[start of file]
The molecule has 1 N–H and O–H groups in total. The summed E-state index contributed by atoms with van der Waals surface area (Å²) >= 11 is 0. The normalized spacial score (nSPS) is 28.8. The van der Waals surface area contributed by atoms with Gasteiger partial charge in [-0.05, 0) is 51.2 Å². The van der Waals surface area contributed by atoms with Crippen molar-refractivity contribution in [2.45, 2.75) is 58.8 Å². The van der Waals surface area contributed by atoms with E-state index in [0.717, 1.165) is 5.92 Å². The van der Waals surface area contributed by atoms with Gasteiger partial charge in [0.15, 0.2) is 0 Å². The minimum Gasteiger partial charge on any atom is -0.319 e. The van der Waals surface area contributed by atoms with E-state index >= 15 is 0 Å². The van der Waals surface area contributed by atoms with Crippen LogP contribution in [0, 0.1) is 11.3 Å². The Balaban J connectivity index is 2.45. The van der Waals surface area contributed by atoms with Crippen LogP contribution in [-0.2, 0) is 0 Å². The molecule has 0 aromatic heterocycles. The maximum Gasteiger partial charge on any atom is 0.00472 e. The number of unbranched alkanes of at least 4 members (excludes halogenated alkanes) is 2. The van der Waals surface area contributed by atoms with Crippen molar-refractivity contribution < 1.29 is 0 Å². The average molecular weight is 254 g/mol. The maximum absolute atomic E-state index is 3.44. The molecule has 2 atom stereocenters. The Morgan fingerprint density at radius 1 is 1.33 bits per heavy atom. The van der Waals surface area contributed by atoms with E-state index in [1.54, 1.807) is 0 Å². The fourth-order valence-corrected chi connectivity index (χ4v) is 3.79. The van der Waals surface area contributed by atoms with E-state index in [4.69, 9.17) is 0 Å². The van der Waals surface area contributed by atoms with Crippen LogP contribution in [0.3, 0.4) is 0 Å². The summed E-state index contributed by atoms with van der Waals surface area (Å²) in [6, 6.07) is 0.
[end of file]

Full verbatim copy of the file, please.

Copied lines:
The molecule has 1 N–H and O–H groups in total. The summed E-state index contributed by atoms with van der Waals surface area (Å²) >= 11 is 0. The normalized spacial score (nSPS) is 28.8. The van der Waals surface area contributed by atoms with Gasteiger partial charge in [-0.05, 0) is 51.2 Å². The van der Waals surface area contributed by atoms with Crippen molar-refractivity contribution in [2.45, 2.75) is 58.8 Å². The van der Waals surface area contributed by atoms with E-state index in [0.717, 1.165) is 5.92 Å². The van der Waals surface area contributed by atoms with Gasteiger partial charge in [0.15, 0.2) is 0 Å². The minimum Gasteiger partial charge on any atom is -0.319 e. The van der Waals surface area contributed by atoms with E-state index >= 15 is 0 Å². The van der Waals surface area contributed by atoms with Crippen LogP contribution in [0, 0.1) is 11.3 Å². The Balaban J connectivity index is 2.45. The van der Waals surface area contributed by atoms with Crippen LogP contribution in [-0.2, 0) is 0 Å². The molecule has 0 aromatic heterocycles. The maximum Gasteiger partial charge on any atom is 0.00472 e. The number of unbranched alkanes of at least 4 members (excludes halogenated alkanes) is 2. The van der Waals surface area contributed by atoms with Crippen molar-refractivity contribution < 1.29 is 0 Å². The average molecular weight is 254 g/mol. The maximum absolute atomic E-state index is 3.44. The molecule has 2 atom stereocenters. The Morgan fingerprint density at radius 1 is 1.33 bits per heavy atom. The van der Waals surface area contributed by atoms with E-state index in [1.54, 1.807) is 0 Å². The fourth-order valence-corrected chi connectivity index (χ4v) is 3.79. The van der Waals surface area contributed by atoms with E-state index in [4.69, 9.17) is 0 Å². The van der Waals surface area contributed by atoms with Crippen LogP contribution in [0.3, 0.4) is 0 Å². The summed E-state index contributed by atoms with van der Waals surface area (Å²) in [6, 6.07) is 0.